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Science 329 (5995): 1085-1088

Copyright © 2010 by the American Association for the Advancement of Science

Phosphatidic Acid Is a pH Biosensor That Links Membrane Biogenesis to Metabolism

Barry P. Young1,*, John J. H. Shin1,*, Rick Orij2, Jesse T. Chao1, Shu Chen Li1, Xue Li Guan3,4, Anthony Khong5, Eric Jan5, Markus R. Wenk4,6,7, William A. Prinz8, Gertien J. Smits2, and Christopher J. R. Loewen1,9,{dagger}

1 Department of Cellular and Physiological Sciences, University of British Columbia, Vancouver, British Columbia, V6T 1Z3, Canada.
2 Department of Molecular Biology and Microbial Food Safety, University of Amsterdam, Amsterdam, 1018 WV, Netherlands.
3 Department of Biochemistry, Yong Loo Lin School of Medicine, National University of Singapore, Singapore 119077.
4 Department of Biochemistry, University of Geneva, Sciences II, 30 Quai Ernest Ansermet, CH-1211 Geneva, Switzerland.
5 Department of Biochemistry and Molecular Biology, University of British Columbia, Vancouver, British Columbia, V6T 1Z3, Canada.
6 Department of Biological Sciences National University of Singapore, Singapore 119077.
7 Swiss Tropical and Public Health Institute, University of Basel, Socinstrasse 57, P.O. Box 4002, Basel, Switzerland.
8 Laboratory of Cell Biochemistry and Biology, National Institute of Diabetes and Digestive and Kidney Diseases, National Institutes of Health, Bethesda, MD 20892, USA.
9 The Brain Research Centre, University of British Columbia, Vancouver, British Columbia, V6T 1Z3, Canada.


Figure 1
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Fig. 1. Genome-wide screen for regulators of phospholipid metabolism. (A) Inositol auxotrophy of ~4800 deletion mutants and effect of deletion of OPI1. Plotted are log2 values of ratios of colony sizes for growth of mutants in the absence or presence of inositol (5). Single mutants are plotted on the x axis and double mutants with {triangleup}opi1 on the y axis. (B) Inositol auxotrophy of known regulators of phospholipid metabolism and rescue by {triangleup}opi1. Plotted are ratios of colony sizes for growth of mutants in the absence (–Ino) or presence (+Ino) of inositol. (C) Inositol auxotrophy of V-ATPase deletion mutants. Mutants are grouped by V-ATPase domain (V1, peripherally associated subunits; V0, membrane-associated subunits) or factors required for V-ATPase assembly. Genes in parentheses indicate deletion of an overlapping dubious open reading frame and may not be true nulls. (D) Inositol auxotrophy of pma1-007 and {triangleup}trk1 mutants. Error bars indicate SD.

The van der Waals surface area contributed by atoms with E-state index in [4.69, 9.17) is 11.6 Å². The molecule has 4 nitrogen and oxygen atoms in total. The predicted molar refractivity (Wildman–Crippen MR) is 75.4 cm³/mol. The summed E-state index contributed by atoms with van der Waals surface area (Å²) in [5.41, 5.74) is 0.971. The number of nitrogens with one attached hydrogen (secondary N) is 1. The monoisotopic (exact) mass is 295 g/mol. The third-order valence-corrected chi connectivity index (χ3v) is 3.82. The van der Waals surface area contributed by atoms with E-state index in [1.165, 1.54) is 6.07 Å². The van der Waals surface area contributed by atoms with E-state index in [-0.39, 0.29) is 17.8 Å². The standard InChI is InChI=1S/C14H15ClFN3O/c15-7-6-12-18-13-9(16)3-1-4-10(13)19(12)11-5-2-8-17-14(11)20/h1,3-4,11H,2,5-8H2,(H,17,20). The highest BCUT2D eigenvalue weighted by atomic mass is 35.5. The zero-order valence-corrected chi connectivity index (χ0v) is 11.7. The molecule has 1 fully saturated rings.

Figure 2
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Fig. 2. pH regulates phospholipid metabolism. (A) pHi of mutants grown in medium at pH 3, 4, and 5 compared to the wild type (WT) (*, versus WT at a given pH, P < 0.001). (B) UASINO reporter expression measured in different mutants grown at pH 3, 4, and 5 (*, versus pH 5, P < 0.001). (C) Growth of mutants in the absence of inositol at varying pH at 37°C. (D) Nuclear localization of GFP-Opi1 in cells grown at pH 3 and 5 quantified by confocal microscopy (*, versus WT at a given pH, P < 0.005; **, versus pma1-007 at pH 5, P < 0.01). (E) Effect on pHi after addition of 100 µM ebselen to WT and pma1-007 cells grown in medium at pH 5 (*, versus WT at a given time point, P < 0.05). (F) Effect on the localization of GFP-Opi1 5 min after addition of 100 µM ebselen (+ebs). Arrows indicate ER localizations (straight, cortical; jagged, nuclear envelope); arrowheads indicate cytoplasmic (straight) and nuclear (jagged) localizations. Error bars indicate SEM in (A), (D), and (E) and SD (B). Scale bars, 2 µm.

 

Figure 3
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Fig. 3. pH governs the binding of Opi1 to PA through its protonation state. (A) Localization of GFP-Q2 after 5 min of ebselen treatment. (B) Localization of the PA-binding domain of Spo20 (GFP-Spo2061-91) after 5 min of ebselen treatment. (C) Treatment of yeast expressing GFP-Q2 with CCCP buffered at the indicated pH. (D) Quantification of PM localization of GFP-Q2 with CCCP treatment (*, versus pH 6.4; **, versus pH 6.8; ***, versus pH 7; P < 0.005). (E) GFP-Q2 localization in {triangleup}vma2 cells. (F) pHi measured in WT and {triangleup}vma2 cells grown in pH 5 medium (*P < 0.0001). (G) Total PA measured by mass spectrometry in WT and {triangleup}vma2 cells grown in pH 5 medium (*P < 0.0001). (H) Binding of Q2 and Q2C3M to liposomes containing 10 mol % PA, 40 mol % phosphatidylethanolamine (PE) over a range of pH values (*, versus pH 6.4; **, versus pH 6.8; ***, versus pH 7.2; P < 0.05). (I) Binding of Q2 to liposomes (0, 100, 200 µM total lipid) containing 50 mol % PA or methyl-PA at pH 7.2. (J) Binding of Q2 and Q2C3M to liposomes containing 20 mol % methyl-PA, 40 mol % PE over a range of pH values. Error bars indicate SD except in (D) (SEM). Scale bars, 2 µm.

 

Figure 4
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Fig. 4. Nutrient sensing and phospholipid metabolism are co-regulated by pH. (A) Localization of GFP-Opi1 in WT cells during glucose starvation. Time after removal from glucose (–Dex) is shown. Arrows and arrowheads as in Fig. 2. (B) Quantification of nuclear GFP-Opi1 after glucose starvation in WT and {triangleup}reg1 cells (*, versus WT at a given time point, P < 0.0001). (C) Change in pHi measured in WT and {triangleup}reg1 cells during glucose starvation (*, versus t = 0 for {triangleup}reg1, P < 0.001). (D) INO1 mRNA levels during glucose starvation measured by Northern blot (+ Ino, cells grown in medium with inositol). (E) Growth of mutants at pH 4 in the presence or absence of inositol at 37°C. (F) Pma1 specific activity measured in WT and {triangleup}reg1 cells before and 20 min after glucose starvation (*, versus WT +Dex, P < 0.05; **, versus WT +Dex, P < 0.005). Scale bar, 2 µm.

 


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